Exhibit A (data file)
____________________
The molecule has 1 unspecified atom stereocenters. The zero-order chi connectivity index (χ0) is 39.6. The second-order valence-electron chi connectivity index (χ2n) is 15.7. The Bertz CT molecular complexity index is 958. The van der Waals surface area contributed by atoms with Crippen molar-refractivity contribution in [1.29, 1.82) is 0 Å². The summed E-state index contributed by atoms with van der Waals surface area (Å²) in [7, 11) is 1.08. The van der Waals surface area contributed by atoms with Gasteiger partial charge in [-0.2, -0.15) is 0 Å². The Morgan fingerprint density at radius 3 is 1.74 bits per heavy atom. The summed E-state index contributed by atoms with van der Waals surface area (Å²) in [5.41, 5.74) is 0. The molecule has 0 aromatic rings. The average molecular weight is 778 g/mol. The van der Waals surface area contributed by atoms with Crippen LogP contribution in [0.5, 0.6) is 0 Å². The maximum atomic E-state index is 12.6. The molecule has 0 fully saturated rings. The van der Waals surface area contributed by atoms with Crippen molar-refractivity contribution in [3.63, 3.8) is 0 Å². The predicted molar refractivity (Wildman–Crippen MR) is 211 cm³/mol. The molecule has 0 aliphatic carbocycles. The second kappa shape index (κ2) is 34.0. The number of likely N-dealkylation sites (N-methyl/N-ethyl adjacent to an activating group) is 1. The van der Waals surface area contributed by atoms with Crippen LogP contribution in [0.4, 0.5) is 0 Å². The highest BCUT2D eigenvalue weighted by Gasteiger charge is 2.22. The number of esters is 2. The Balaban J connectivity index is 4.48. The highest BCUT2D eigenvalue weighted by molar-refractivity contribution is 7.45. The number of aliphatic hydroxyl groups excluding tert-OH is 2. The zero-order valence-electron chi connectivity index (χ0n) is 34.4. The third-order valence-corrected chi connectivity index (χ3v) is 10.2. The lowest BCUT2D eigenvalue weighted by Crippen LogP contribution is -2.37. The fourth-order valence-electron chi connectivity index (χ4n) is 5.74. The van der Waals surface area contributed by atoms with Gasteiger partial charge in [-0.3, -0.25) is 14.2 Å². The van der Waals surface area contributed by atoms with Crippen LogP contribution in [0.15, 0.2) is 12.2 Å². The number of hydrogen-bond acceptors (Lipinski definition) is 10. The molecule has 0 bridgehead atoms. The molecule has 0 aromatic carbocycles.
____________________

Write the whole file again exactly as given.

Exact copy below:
The molecule has 1 unspecified atom stereocenters. The zero-order chi connectivity index (χ0) is 39.6. The second-order valence-electron chi connectivity index (χ2n) is 15.7. The Bertz CT molecular complexity index is 958. The van der Waals surface area contributed by atoms with Crippen molar-refractivity contribution in [1.29, 1.82) is 0 Å². The summed E-state index contributed by atoms with van der Waals surface area (Å²) in [7, 11) is 1.08. The van der Waals surface area contributed by atoms with Gasteiger partial charge in [-0.2, -0.15) is 0 Å². The Morgan fingerprint density at radius 3 is 1.74 bits per heavy atom. The summed E-state index contributed by atoms with van der Waals surface area (Å²) in [5.41, 5.74) is 0. The molecule has 0 aromatic rings. The average molecular weight is 778 g/mol. The van der Waals surface area contributed by atoms with Crippen LogP contribution in [0.5, 0.6) is 0 Å². The maximum atomic E-state index is 12.6. The molecule has 0 fully saturated rings. The van der Waals surface area contributed by atoms with Crippen molar-refractivity contribution in [3.63, 3.8) is 0 Å². The predicted molar refractivity (Wildman–Crippen MR) is 211 cm³/mol. The molecule has 0 aliphatic carbocycles. The second kappa shape index (κ2) is 34.0. The number of likely N-dealkylation sites (N-methyl/N-ethyl adjacent to an activating group) is 1. The van der Waals surface area contributed by atoms with Crippen LogP contribution in [0.4, 0.5) is 0 Å². The highest BCUT2D eigenvalue weighted by Gasteiger charge is 2.22. The number of esters is 2. The Balaban J connectivity index is 4.48. The highest BCUT2D eigenvalue weighted by molar-refractivity contribution is 7.45. The number of aliphatic hydroxyl groups excluding tert-OH is 2. The zero-order valence-electron chi connectivity index (χ0n) is 34.4. The third-order valence-corrected chi connectivity index (χ3v) is 10.2. The lowest BCUT2D eigenvalue weighted by Crippen LogP contribution is -2.37. The fourth-order valence-electron chi connectivity index (χ4n) is 5.74. The van der Waals surface area contributed by atoms with Gasteiger partial charge in [-0.3, -0.25) is 14.2 Å². The van der Waals surface area contributed by atoms with Crippen LogP contribution in [0.15, 0.2) is 12.2 Å². The number of hydrogen-bond acceptors (Lipinski definition) is 10. The molecule has 0 bridgehead atoms. The molecule has 0 aromatic carbocycles.